To my fellow Atlantans:
Yesterday, we experienced a mass shooting in the heart of Atlanta. My prayers are with the victims of this shooting and their families.
I am thankful to the women and men of the Atlanta Police Department who worked hand in hand with our partner law enforcement agencies, using all resources at our disposal — including our extensive camera network and our Phoenix Air Unit — to protect our communities while tracking down this gunman. We owe our special thanks to the Cobb County Police Department who apprehended the suspect last night.
I am thankful to the Atlanta Fire Rescue Department and Grady who bravely responded to an active shooter situation to save lives. And I am thankful to community members who kept their calm as this situation developed throughout the day.
This suspect was arrested and will stand trial for his crimes. There will be justice in this case. But that doesn’t change the fact that one woman died, and four others were seriously injured. It doesn’t change the fact that our city experienced a collective trauma. Families are grieving today, and our community is on edge. We will soon all be made aware of how we can appropriately show our love to these families and come together as a community in solidarity.
This is an ongoing investigation, and we will learn more in the coming days about the circumstances of this shooting. But one thing we already know is that an incident like this is tragically too common in America. In 2023 alone, there have been nearly 200 reported mass shootings in our country. And this is far from the first time that Atlanta has experienced this anguish.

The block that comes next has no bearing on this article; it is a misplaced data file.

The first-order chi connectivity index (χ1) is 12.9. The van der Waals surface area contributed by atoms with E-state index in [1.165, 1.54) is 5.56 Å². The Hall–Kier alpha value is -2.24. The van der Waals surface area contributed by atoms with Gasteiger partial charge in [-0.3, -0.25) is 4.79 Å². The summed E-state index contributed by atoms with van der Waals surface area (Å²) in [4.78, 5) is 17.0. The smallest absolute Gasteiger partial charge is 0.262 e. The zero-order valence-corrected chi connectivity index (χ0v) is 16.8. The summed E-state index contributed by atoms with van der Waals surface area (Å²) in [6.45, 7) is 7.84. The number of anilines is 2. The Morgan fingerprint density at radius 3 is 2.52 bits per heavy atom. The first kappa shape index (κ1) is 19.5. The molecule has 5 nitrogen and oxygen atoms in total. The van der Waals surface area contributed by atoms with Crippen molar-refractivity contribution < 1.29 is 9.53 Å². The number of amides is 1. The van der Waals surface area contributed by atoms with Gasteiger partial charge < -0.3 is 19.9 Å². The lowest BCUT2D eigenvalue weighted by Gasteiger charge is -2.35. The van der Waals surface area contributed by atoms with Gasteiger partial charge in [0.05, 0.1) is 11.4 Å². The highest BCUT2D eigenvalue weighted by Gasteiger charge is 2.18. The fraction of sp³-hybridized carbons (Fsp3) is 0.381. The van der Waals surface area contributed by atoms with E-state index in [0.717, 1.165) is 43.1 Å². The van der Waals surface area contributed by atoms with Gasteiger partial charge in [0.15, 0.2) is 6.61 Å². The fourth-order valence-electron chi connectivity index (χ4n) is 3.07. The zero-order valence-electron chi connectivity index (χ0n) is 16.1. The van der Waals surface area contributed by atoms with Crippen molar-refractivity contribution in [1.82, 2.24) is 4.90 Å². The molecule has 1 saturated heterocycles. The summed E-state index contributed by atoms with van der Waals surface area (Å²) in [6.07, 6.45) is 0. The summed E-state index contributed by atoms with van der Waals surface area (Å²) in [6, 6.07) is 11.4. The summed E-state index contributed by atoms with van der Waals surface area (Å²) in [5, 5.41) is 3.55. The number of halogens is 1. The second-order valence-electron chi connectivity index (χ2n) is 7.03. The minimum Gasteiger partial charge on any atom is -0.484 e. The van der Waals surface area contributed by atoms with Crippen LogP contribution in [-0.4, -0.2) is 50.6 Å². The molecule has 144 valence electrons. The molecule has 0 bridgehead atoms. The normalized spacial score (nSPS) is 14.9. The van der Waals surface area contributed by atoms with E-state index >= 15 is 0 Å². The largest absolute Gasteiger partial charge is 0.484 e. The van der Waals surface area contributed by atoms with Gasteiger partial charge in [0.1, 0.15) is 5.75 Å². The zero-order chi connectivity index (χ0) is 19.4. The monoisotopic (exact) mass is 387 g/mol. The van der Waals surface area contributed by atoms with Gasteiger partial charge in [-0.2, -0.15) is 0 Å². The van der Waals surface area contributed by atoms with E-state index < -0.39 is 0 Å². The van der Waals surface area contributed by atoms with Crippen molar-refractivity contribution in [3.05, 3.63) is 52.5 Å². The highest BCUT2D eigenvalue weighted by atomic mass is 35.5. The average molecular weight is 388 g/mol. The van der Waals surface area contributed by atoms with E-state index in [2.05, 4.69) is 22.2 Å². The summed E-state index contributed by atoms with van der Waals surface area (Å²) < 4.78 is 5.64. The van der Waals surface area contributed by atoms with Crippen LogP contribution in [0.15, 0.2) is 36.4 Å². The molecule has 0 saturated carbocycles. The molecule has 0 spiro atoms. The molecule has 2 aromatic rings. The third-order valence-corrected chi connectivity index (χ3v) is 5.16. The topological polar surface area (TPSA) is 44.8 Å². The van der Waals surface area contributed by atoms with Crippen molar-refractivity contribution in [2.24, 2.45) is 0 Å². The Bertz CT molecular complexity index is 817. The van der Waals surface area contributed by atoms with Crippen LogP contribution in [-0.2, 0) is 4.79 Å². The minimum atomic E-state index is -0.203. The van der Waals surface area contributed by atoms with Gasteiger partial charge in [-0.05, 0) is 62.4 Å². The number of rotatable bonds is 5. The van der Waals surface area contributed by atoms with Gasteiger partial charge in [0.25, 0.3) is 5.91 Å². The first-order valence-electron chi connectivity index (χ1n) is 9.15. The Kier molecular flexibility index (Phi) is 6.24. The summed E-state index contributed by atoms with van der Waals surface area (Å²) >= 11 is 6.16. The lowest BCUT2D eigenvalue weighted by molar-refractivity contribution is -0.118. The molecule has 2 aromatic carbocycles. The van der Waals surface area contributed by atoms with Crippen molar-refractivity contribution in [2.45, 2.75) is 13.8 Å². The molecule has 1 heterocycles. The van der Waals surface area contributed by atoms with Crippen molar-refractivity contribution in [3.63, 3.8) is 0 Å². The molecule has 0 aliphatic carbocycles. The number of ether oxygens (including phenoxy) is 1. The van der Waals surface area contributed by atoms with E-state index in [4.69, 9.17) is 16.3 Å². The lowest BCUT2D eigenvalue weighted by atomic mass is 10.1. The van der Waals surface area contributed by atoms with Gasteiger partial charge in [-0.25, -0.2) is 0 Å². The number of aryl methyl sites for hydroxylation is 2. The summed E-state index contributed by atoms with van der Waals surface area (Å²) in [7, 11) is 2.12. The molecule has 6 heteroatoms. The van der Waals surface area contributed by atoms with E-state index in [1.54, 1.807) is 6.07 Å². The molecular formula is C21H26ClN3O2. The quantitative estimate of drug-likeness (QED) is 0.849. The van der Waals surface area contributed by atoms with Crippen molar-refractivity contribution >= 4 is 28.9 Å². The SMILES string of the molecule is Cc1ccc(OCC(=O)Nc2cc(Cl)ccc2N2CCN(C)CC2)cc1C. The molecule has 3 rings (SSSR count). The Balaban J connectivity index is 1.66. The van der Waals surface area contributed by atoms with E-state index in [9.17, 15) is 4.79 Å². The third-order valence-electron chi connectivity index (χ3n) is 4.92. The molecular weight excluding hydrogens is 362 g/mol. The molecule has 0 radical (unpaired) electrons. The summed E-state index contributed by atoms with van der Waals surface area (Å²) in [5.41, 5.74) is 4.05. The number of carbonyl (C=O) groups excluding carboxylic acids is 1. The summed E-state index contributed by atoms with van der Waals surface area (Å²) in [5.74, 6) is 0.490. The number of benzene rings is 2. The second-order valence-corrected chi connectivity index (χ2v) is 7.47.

We are doing all that we can as a city to bring down violent crime. We are investing in our police and fire personnel and making sure they have the equipment and training they need. And we are investing in non-policing activities, like violence interruption and youth engagement, that enhance safety in our community and address the root causes of crime. Those investments are working. Violent crime in Atlanta is significantly down over this time last year.
But we need to do more. We need national action to change the way we treat mental health. And we need action that keeps guns out of the hands of people who should not have them.
We cannot accept mass shootings as normal in our country. We know it does not have to be this way. Other nations have challenges with mental health, but they don’t have this level of gun violence that we do in America.
It’s the guns.
While we respect the rights conveyed by the 2nd Amendment, we also need more actions to protect the rights of our citizens to go about their lives — to go to a doctor’s office, a supermarket, a gas station, their school — without the threat of being gunned down.
This is a moment for healing as a community. But it is also a moment that calls us to action. Atlanta is a group project. Just as we came together yesterday to respond to this shooting, we must now come together with resolve to each do our parts to stop these horrific events from happening again, whether here in Atlanta or anywhere in our country.
Mayor Andre Dickens